Seuga got away, but a few days later, the police showed up to arrest him. Night security guard David Ryan had been standing behind the doors when Seuga shot. The gunfire killed him. For Seuga, the magnitude of what he had done – along with his subsequent prison sentence – took years to sink in.
“My sentence was 17 to life, but what is that to a kid who dropped out of school at 14, was locked up several times before? It was just another block of time, locked up somewhere,” said Seuga, “It didn’t really hit me until my 20s when I started to think mature and understand what I’d done.” In 1993, his father died. Although he and his father didn’t have the best relationship, losing someone that close made Seuga realize the gravity of his actions.
Now, more than 20 years after that January night, Seuga is slowly trying to put himself back together. While in San Quentin State Prison, he earned his GED and AA degree. He served as a trustee of the San Quentin T.R.U.S.T. program which helps rehabilitate inmates and train them for life on the outside.
But for all that training, Seuga is still struggling with the transition back to the real world.
“Lifers haven’t traditionally been much of the reentry movement,” said Petersilia. “They’re likely to be older. Their family connections are likely to have been severed. Their work skills will be out-of-date and their institutionalization and imprisonment will have been much lengthier.”
Fortunately for Seuga, his family has provided him with a support network – he has a sister in Washington who visits when she can and more family in Hawaii who surprised him in July for his birthday. He also has his best friend, Noel Valdivia Sr., who was paroled four months ago after doing 30 years in San Quentin for murder and attempted robbery.
“We keep each other fighting because, you know, we’ve been together forever,” said Valdivia. “We’re facing the same challenges.”
However, Valdivia lives in Stockton, over an hour away from Seuga in Oakland. With no immediate family nearby, Seuga often has to cope alone.
“I was scared to death,” said Seuga of his first time back out. “I was at the corner walking and the traffic – I just wanted to run back inside the house. I just had this fear of everyone knowing I was a murderer.”
Seuga still tries to maintain a low profile when he can. However, he forces himself to make an effort and speak about his experiences for audiences ranging from criminology students at the University of San Francisco to at-risk youths.
“I see myself as undeserving of any reward of any kind,” said Seuga. “I do what I do – trying to help others, working with kids, working with addicts, going to school – I do it because of what I did.”
As for the out-of-date work skills, Seuga is slowly working to change that. Earlier that day, he had spent several hours in his apartment futilely trying to graph on Microsoft Excel for a class he’s taking at San Francisco State.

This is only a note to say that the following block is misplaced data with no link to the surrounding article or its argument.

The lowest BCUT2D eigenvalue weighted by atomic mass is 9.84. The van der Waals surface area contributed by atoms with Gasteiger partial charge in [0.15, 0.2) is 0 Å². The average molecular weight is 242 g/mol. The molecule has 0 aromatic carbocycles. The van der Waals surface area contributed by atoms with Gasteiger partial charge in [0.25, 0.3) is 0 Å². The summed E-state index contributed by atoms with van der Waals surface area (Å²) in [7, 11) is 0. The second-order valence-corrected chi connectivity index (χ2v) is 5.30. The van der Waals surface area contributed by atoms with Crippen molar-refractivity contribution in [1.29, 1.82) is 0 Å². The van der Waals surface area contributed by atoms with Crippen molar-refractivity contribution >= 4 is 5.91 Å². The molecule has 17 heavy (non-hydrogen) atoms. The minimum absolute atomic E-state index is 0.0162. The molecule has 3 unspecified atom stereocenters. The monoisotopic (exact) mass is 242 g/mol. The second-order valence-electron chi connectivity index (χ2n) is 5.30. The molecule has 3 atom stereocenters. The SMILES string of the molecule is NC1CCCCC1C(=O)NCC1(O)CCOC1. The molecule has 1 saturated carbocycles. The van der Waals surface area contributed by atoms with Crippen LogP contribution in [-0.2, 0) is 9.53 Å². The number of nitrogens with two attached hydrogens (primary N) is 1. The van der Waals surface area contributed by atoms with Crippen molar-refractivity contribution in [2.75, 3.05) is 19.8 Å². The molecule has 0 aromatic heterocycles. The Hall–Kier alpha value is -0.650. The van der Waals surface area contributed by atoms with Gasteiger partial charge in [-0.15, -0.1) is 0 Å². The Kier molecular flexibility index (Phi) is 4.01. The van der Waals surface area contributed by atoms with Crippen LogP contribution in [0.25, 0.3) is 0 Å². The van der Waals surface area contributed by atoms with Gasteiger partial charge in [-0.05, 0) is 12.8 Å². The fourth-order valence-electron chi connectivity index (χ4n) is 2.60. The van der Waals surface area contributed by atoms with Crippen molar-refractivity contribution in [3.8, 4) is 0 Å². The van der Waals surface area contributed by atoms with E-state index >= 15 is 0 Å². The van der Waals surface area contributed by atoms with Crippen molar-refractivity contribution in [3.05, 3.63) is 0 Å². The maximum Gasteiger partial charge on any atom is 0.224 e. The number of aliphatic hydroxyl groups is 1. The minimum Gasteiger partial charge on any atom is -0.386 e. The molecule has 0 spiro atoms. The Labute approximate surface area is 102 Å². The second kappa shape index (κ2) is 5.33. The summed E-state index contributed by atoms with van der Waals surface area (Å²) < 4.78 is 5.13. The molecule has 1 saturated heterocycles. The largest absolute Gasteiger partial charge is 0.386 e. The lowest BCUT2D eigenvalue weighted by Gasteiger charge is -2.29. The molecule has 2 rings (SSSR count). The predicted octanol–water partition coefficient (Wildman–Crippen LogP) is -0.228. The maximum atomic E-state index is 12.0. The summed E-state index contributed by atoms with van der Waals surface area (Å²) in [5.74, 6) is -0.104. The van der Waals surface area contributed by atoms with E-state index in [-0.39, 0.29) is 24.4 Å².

“You just have to try again,” he said with a sigh.
Conquering the computer is just one of many small steps Seuga must take. Even little things took time like adjusting to the supermarket or learning how to use BART.
“Lifers are not used to this much freedom of movement and this much choice,” said Kim Richman, associate professor of sociology and legal studies at University of San Francisco.
“They’ll go to the supermarket and see 50 different kinds of cereal and feel totally overwhelmed. They’ll walk out with nothing. They haven’t been given the ability to make a choice in over 20 years.”
When crossing the street, Seuga had to make an effort to pay attention to the crosswalk signs. “When you’re trying not to break the rules, you have to pay a lot more attention,” he said with a laugh. He must report to his parole officer anytime he comes in contact with a police officer. Even the tiniest infractions count – recently a cop approached someone in a group Seuga was with for not having a headlight on his bike.
At 17, Seuga’s life was put on hold. He never did normal 17 year old things. He never went to senior prom, never applied to college, he never even graduated from high school – he quit at 14. Now it seems like he’s picking up where he left off. He was recently admitted into San Francisco State University. He regularly commutes to Options Rehabilitation Facility in Berkeley to continue training to become an addictions counselor. It would appear his life is back on track. However, unlike most 17 year olds, he’s not itching to move away to school and start a new life – he just wants to return to Hawaii, the island paradise of his childhood. It’s a simple wish but one that could take years to happen. Seuga’s parole prevents him from going beyond a 50-mile radius of his residence and, without a set date, it’s unclear when his parole will end.
As he walks into a diner for lunch, a hobo begs for some change. “Anyone got some change? Anybody, change? I’m just trying to get home, man,” the beggar says.
Seuga walks by, modestly shrugging his shoulders. He lets down his guard for a brief second. With a world-weary smile, he passes and chuckles to himself, “So am I, man. So am I.”